As with other free trade agreements, the "Yes" side is mainly comprised of the political and economic elite, while the "no" side has supporters including government workers, university professors, religious leaders, students, union leaders, small business owners, and more.  The concerns about labor, environment, and agriculture are vibrant in the debate.  What makes the stakes unique in Costa Rica is that it stands to lose the many qualities that have made Costa Rica a kind of peaceful anomaly in Central America .  Here are just a few "Costa Rica-specific" reasons to vote no to CAFTA:

"Estado solidario:"  Costa Rica is able to provide high rates of coverage at low cost for many basic services through state-run enterprises, which operate under a commitment to provide basic services to every corner of the country.  Following the Costa Rican mindset of solidarity, those who can pay more help to subsidize the cost for those who cannot afford it.  Under CAFTA, these areas would be opened up for competition to private providers.  While privatization may or may not offer improved quality, it will definitely replace the commitment of service to all with a commitment solely to profit margins.

Telecommuncations:  Costa Rican telephone rates are less than half the cost of the rates in other Central American countries, while simultaneously offering the highest area of coverage in the region.  It is estimated that, under CAFTA, one out of four families will no longer be able to pay for telephone service. (Lea y enteré por qué Nuestro corazón dice NO al TLC produced by MAOCO and the Movimiento Patriótico por el NO).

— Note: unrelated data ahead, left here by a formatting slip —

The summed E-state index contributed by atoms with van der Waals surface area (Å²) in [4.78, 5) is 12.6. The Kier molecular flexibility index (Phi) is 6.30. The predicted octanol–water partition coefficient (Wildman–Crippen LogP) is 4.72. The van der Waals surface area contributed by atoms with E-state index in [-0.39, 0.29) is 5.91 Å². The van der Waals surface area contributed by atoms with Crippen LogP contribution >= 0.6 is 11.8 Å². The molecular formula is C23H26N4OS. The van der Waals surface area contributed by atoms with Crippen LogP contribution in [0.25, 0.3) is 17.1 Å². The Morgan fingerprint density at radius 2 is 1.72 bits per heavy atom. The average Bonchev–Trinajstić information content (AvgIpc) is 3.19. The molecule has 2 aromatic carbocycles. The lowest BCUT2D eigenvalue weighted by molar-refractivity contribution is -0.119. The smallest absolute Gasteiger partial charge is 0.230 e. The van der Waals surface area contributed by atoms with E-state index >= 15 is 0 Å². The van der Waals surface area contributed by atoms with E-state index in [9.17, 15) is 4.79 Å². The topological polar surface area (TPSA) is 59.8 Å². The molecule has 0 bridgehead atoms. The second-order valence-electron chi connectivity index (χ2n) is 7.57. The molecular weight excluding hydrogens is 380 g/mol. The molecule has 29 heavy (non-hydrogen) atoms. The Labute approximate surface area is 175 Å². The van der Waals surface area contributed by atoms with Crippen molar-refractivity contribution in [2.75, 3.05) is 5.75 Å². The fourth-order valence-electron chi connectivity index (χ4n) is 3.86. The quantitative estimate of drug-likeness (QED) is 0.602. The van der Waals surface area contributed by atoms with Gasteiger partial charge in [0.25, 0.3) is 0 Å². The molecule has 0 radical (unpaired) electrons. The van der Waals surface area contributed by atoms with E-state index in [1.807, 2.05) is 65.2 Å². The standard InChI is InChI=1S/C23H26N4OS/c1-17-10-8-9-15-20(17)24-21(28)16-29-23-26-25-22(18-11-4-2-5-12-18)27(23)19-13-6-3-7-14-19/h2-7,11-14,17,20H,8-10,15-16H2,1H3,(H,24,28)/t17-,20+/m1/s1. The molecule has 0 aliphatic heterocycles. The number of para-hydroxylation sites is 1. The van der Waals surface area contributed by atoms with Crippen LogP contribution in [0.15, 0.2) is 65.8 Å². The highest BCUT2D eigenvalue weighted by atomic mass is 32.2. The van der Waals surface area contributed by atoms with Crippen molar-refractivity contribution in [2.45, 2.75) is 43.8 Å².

Healthcare: Costa Rica's healthcare  system is currently ranked 36 in the world by the World Health Organization, just ABOVE the United States , which is ranked 37.  CAFTA facilitates healthcare for the rich and will destroy the ability to provide healthcare to all.

Arms manufacturing:  Costa Rica , heavily dependent on tourism and therefore on its international image, is a country known for its pledge to peace and non-violence.  CAFTA puts this tradition into jeopardy by allowing for the buying, selling and even manufacturing of arms on Costa Rican soil. 

The strong opposition to CAFTA in Costa Rica is even drawing attention in the US Congress.  On October 1, US Senator Sherrod Brown from Ohio gave an excellent Senate floor speech detailing the shortcomings of NAFTA/CAFTA style agreements and hi-lighting CAFTA resistance efforts in Costa Rica and the U.S.   Watch it on YouTube at: or read the transcript by following the link at the bottom of this page. 

Senator Brown also commented on CAFTA at an interfaith prayer breakfast in 2005, stating, "I am offended by what DR-CAFTA will do to the poor.  I'm a Lutheran, and this trade agreement goes against my faith values and those of my church.  Trade agreements are written for and by the economic elites of both our country and the other countries of the world.  They serve their interests, not those of common, every day people and certainly not those of the poor."

Follow the outcome of the Costa Rican referendum (immediately binding as long as 40% of the population participates in the vote) on Costa Rica 's English language newspaper at or, for Spanish speakers, at

As we soon face votes on similar free trade agreements with Panama, Colombia, and Peru, let us be inspired by the energizing and faithful "No to CAFTA, Yes to Costa Rica" movement.  We can have more just trade that will benefit all peoples, not just the economic elite.  ¡No al TLC!